The ease with which an Eatdrinkfeelgood document may be written is an important factor, but it is tempered by the inherent verbosity of any XML-based description.
Benefits of a Native RDF Format
Eatdrinkfeelgood was not initially developed with RDF in mind which, in hindsight, was a mistake. A recipe is essentially a long list of metadata about a dish, so why not use a framework designed specifically to describe metadata as a model? Basing the Eatdrinkfeelgood Markup Language on RDF would enable the data and the metadata to exist in the same document. Combining the two saves an author from having to create a second file which, it can be reasonably assumed, might not happen if it required an extra step on their part. In turn, the internet would be seeded with ever more machine-friendly content that, the history of the web shows us, people will find new and interesting ways of using.
RDF's data model is refreshingly simple: one or more statements comprised of a subject, a predicate, and a value. Subjects and predicates are identified using URIs. Values are sometimes referred to as "objects" to better reflect the fact that they can be either an arbitrary string value or a pointer to another statement, as represented by a URI.
RDF is not the first attempt at a formalized grammar for metadata, nor is it likely to be the last. Relative to an isolated, domain-specific application, it may not even be the best solution. RDF, by constrast, was created to help manage disparate collections of metadata across a large information-space whose boundaries are unknown or in flux. It is, and was, developed using an open, consensus-driven process under the aegis of the World Wide Web Consortium (W3C).
The W3C has a proven track record of nuturing and promoting a number of successful standards including XML and the family of HTML formats, CSS and XSLT. W3C specifications are also free of patent and licensing restrictions.
The benefit of a formalized grammar, for the purposes of the Eatdrinkfeelgood Markup Language, is as a common point of reference for content producers, aggregators, and other software agents that addresses the "how" of describing things, leaving people to concentrate on the "what."
Extensibility and Flexibility
RDF was designed as an infrastructure for blending input from multiple, unrelated sources and creating a single, coherent representation. This makes it easier to negotiate properties that fall outside the scope of the language itself but that are otherwise related nutritional data about individual ingredients, contact information for a recipe's author, legal notices, and glossary definitions.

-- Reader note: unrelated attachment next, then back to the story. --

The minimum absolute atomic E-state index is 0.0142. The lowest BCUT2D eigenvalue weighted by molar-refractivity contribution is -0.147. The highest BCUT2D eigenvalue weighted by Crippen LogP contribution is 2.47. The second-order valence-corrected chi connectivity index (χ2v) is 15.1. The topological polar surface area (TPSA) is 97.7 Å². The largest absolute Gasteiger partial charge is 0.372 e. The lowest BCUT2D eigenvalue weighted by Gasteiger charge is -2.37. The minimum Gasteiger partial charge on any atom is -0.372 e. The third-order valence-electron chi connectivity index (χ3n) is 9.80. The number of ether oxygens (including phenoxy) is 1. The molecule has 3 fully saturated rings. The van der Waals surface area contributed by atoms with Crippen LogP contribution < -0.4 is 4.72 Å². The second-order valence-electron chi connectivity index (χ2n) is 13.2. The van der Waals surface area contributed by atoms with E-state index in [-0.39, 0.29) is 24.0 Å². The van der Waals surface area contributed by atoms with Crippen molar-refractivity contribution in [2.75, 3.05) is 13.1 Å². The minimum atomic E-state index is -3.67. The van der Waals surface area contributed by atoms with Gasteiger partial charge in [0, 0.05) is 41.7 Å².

This kind of extensibility is not unique to RDF, but its inclusion as part of a formal specification has an important impact when considering it over another approach. If a particularly useful feature is mandated then, in this case, parsers must support it in order to be compliant, and the criteria for broad tool support is better satisfied.
Ontologies and Unambiguous Reference
Naming and classifying things is a bit like designing a markup language: it pays to know where to stop. Whether or not RDF will enable machines to "infer" meaning is the source of heated debate. My own feeling is that it won't succeed in the ways that many of the Semantic Web's supporters hope but that a judicious implementation of RDF identifiers and ontologies still offers significant rewards.
First, the harvesting and indexing of metadata, across an arena the size of the internet, will yield a wealth of unexpected associations. The promise of the Semantic Web is not only a "more structured, more efficient search engine" but also the happy, sometimes tangential surprise that leads to new avenues of exploration.
Secondly, if tagging the component parts of a recipe's measurements allows for automatic unit conversion, then assigning unique identifiers to individual properties gives computers a fighting chance to establish the relationship between one resource and another. For example, if individual ingredients were defined as URIs, it would be possible to create rule-sets to catalog recipes across multiple languages.
Any amount of automated learning is liable to suffer in the absence of human hand-holding and verification; a machine may be able to recognize that I am drawing by watching my actions, but is it able to discern that I am drawing upside down? This is likely to be reality of computer-based reasoning for the foreseeable future, but in many cases it may not matter and still prove to be a better solution that what we have today.
Despite its many merits, marrying RDF with existing internet technologies, particularly XML, remains difficult. Harnessing all the benefits of RDF requires an entirely new suite of applications, many of which have yet to be created. Those that have are often unpolished and difficult to use without formal technical skills.